Kenya is nearly always priced in USD and often  priced up with the most elaborate offerings  that rules it out for sth Africans except the very highest paid


Edited by COSMIC RHINO, 07 October 2015 - 05:12 AM.

Wild Africa is in my blood. All life is sacred and interconnected. for the animals are fellow nations caught in the splendor and trevail of the earth.


#48 Bugs

Bugs

    Order of the Pith

  • Members
  • 3,503 posts
  • Local time: 05:15 PM
  • Gender:Male
  • Location:South Africa
  • Category 1:Resident in Africa/Former resident
  • Category 2:---

Posted 07 October 2015 - 05:06 AM

We just sit around and wait for special deals. Like Groupon etc. - thats the only way we managed to afford Madikwe, the Queen Mary etc. The result of this is that we are leaving our trip planning to the very last minute. When I see people planning for 2016 already, I smile. 

 

Many safari destinations simply cannot afford to offer deals suitable to South Africans, as even if they drop below their cost, its too expensive. 


There's none so blind as those who will not see.


#49 COSMIC RHINO

COSMIC RHINO

    Order of the Pith

  • Members
  • 6,793 posts
  • Local time: 01:15 AM
  • Gender:Male
  • Location:sydney australia
  • Category 1:Tourist (regular visitor)
  • Category 2:Environmentalist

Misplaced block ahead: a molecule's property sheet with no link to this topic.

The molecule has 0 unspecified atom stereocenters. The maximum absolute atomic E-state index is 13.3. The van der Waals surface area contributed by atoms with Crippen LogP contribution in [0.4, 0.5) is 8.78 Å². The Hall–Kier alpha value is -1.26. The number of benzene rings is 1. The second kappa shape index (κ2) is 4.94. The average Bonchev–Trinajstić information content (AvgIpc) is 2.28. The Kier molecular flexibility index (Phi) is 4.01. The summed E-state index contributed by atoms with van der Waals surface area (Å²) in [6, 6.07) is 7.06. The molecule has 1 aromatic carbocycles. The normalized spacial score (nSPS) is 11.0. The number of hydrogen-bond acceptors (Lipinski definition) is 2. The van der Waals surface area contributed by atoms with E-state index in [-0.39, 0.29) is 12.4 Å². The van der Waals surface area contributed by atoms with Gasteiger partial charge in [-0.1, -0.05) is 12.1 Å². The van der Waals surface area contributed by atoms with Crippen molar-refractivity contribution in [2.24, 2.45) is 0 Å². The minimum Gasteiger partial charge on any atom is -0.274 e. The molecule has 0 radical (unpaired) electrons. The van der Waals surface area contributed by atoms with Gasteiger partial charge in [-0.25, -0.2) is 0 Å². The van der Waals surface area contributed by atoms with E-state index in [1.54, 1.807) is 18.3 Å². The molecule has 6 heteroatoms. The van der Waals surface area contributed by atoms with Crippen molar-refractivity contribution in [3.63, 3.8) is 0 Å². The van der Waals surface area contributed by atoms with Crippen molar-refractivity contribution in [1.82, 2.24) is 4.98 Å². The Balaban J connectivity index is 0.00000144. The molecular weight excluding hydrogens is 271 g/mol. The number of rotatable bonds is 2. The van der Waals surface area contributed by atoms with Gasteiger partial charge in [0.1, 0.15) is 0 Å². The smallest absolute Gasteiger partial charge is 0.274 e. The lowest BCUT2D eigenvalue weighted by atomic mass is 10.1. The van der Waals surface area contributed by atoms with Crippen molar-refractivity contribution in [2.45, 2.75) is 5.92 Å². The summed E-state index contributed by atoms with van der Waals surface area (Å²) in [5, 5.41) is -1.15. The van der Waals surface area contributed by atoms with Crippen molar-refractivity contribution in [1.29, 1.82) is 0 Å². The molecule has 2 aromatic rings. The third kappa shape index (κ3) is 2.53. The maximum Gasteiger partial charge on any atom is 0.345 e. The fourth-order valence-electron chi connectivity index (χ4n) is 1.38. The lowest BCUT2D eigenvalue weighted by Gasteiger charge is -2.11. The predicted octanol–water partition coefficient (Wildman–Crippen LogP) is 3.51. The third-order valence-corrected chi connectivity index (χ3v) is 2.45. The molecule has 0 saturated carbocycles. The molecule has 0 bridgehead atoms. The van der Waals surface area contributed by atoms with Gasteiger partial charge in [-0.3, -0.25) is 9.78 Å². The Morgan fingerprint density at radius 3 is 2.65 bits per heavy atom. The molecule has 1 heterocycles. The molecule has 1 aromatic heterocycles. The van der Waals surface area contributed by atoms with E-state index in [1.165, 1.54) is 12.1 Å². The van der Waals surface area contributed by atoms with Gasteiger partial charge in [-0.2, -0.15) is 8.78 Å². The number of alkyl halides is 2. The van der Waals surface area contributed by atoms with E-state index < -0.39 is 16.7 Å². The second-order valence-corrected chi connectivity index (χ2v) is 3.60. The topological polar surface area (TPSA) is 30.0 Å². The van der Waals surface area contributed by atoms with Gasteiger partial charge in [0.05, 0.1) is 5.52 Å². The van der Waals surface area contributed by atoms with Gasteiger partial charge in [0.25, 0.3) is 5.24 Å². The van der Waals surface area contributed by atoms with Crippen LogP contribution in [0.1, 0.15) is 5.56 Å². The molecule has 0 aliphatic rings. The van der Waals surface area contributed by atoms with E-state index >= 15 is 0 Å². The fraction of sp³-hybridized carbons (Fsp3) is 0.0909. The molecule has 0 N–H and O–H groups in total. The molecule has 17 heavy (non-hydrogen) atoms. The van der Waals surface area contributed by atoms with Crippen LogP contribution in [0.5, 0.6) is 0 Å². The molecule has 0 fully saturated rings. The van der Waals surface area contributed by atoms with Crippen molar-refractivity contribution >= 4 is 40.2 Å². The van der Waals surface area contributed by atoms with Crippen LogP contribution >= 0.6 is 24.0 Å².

Posted 07 October 2015 - 07:14 AM

the residents rates are still expensive

 

looking at online  chili and peacock Kenya offerings  on 7 camps  only  1 oct to 20 dec 2014  were between KSH 11,500 and KSH 24.500 per person per day

 

the current conversion is about 103 to 1 USD

 

add on reserve fees of USD 105 per person per day for Lewa , for other areas I am not sure but they are not cheap


Wild Africa is in my blood. All life is sacred and interconnected. for the animals are fellow nations caught in the splendor and trevail of the earth.


#50 TheKenyanCamper

TheKenyanCamper

    Member

  • Members
  • PipPip
  • 11 posts
  • Local time: 06:15 PM
  • Gender:Male
  • Location:Kenya
  • Category 1:Born in Africa
  • Category 2:Writer

Posted 07 October 2015 - 12:00 PM

I happen to be one of the 'locals' (Kenya based) being mentioned here and can I say I am quite surprised to see the opinions leaning toward supporting lower rates for local tourists. I agree with the reasons given here so I won't add on to them.

 

However I do disagree with some of the crazy prices I see foreign tourists being charged, it's enough to make me wince sometimes. Even though there is a disparity, charging someone 2 or 3 times the rate simply because they are not rersident in a county is ridiculous.

 

You have a camp or lodge, you know what it costs for every visitor you have, then you have your mark up. So now you have 2 choices, try to fill empty beds in order to turn a profit at the end of the year, or have empty beds and try to squeeze every last dollar from the few guests you have. Unfortunately i think most operate on the latter basis.


Edited by TheKenyanCamper, 07 October 2015 - 12:02 PM.